The case of K.R., which had previously been referred to the Court of Justice of the European Union (CJEU) by the highest Dutch immigration court, the Council of State (read the history of this case here) was resolved on 8 April 2022, when K.R., a client of attorney Jeremy Bierbach, accepted the settlement proposal offered by the Dutch government.
In the CJEU’s judgment of 20 January 2022, Z.K., the Court had issued an interpretation of the Long-Term Resident Directive (2003/109), a piece of EU legislation providing for a right of permanent residence of non-EU citizens. Where that Directive says that that right of residence can be lost ‘in the event of absence from the territory of the [EU] for a period of 12 consecutive months’, the Court ruled that it is not necessary to actually come back to reside in the EU before that period elapses: a visit of a few days is enough to maintain the status of long-term resident, and therefore the unconditional right of residence. This serves the interest of the long-term resident’s integration in the EU.
The Court went out of its way to rule that this was by analogy to a comparable provision of the Citizenship Directive (2004/38), the interpretation of which was the dispute that gave rise to K.R.: ‘Once acquired, the right of permanent residence shall be lost only through absence from the host Member State for a period exceeding two consecutive years.’
The Dutch government therefore drew the conclusion that K.R.’s reading of the Citizenship Directive was the correct one: despite the fact that she had no longer actually resided in the Netherlands for many more than two years, and in fact had her main place of residence in the United Kingdom, the fact that she frequently visited the Netherlands (never being physically absent for two years without interruption) was sufficient for her to maintain her right of permanent residence as an EU citizen.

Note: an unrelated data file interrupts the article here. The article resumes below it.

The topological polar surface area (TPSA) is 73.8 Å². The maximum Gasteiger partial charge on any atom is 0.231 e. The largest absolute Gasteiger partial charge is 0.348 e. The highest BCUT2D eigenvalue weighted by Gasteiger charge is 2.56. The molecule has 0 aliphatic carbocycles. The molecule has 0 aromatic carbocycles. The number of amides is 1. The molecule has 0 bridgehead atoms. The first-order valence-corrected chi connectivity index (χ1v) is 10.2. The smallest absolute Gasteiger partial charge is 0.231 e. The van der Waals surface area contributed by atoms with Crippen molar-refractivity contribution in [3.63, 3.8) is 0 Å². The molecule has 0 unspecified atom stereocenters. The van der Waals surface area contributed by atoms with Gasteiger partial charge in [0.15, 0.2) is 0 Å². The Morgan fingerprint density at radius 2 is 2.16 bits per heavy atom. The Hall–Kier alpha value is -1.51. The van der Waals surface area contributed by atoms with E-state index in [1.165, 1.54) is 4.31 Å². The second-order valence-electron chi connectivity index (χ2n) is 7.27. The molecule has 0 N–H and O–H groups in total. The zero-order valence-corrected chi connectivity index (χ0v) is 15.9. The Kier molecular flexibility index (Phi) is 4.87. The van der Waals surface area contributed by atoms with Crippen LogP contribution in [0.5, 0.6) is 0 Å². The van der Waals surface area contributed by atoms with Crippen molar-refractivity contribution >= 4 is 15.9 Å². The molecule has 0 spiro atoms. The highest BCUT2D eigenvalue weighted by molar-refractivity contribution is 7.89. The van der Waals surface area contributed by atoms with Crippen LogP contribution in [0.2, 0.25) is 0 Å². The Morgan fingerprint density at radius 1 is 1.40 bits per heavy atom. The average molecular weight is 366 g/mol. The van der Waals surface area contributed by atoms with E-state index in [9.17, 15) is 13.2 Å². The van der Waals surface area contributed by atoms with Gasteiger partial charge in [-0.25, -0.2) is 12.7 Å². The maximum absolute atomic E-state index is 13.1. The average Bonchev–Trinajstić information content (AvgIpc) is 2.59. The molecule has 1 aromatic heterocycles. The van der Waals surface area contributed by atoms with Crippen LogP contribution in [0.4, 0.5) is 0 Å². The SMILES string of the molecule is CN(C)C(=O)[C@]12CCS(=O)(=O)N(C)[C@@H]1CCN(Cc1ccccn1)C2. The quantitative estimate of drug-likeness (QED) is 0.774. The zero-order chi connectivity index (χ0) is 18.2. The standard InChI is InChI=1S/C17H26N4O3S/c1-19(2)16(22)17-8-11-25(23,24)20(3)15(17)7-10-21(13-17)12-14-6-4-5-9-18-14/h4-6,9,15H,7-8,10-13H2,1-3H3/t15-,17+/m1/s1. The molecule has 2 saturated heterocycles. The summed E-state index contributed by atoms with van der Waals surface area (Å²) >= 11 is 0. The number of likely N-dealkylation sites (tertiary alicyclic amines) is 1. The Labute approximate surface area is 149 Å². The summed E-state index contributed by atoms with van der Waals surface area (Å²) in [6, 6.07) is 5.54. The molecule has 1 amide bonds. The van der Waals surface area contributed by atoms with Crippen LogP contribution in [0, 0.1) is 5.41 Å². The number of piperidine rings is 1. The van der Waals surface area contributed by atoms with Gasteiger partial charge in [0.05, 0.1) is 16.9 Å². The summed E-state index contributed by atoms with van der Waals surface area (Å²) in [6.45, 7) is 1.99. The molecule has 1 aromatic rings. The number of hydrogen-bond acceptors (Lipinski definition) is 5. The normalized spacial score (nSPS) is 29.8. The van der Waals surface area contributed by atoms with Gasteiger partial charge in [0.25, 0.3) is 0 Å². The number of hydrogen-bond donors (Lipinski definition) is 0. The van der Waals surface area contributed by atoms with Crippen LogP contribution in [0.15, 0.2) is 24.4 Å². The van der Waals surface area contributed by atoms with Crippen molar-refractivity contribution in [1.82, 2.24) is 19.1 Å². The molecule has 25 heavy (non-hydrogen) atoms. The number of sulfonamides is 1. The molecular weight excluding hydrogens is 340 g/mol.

As a result, the fact that she had maintained her right of permanent residence as an EU citizen also meant that as of the date that Brexit took effect (1 January 2021), K.R. was also entitled to a permanent residence permit as a British citizen, based on the Withdrawal Agreement of the UK from the EU.
The Dutch government reversed its revocation of K.R.’s permanent residence status as an EU citizen, granted her a permanent residence document as a British citizen, and awarded her compensation for her legal expenses. Because her interest was fully satisfied, K.R. withdrew her appeal at the Council of State, and the CJEU will also no longer rule separately on her claim.
Because Article 15(3) of the Withdrawal Agreement provides that a right of permanent residence for a British citizen in an EU member state will only be lost through absence from the host member state for a period exceeding five consecutive years, it is clear that the Dutch government is bound to adhere to the same interpretation of the term ‘absence’ as in Z.K. and K.R.
Any British citizen who obtained a right of permanent residence before or after Brexit can therefore maintain that right by simply visiting the Netherlands for a few days every less than five years.
If you have any questions, contact attorney Jeremy Bierbach.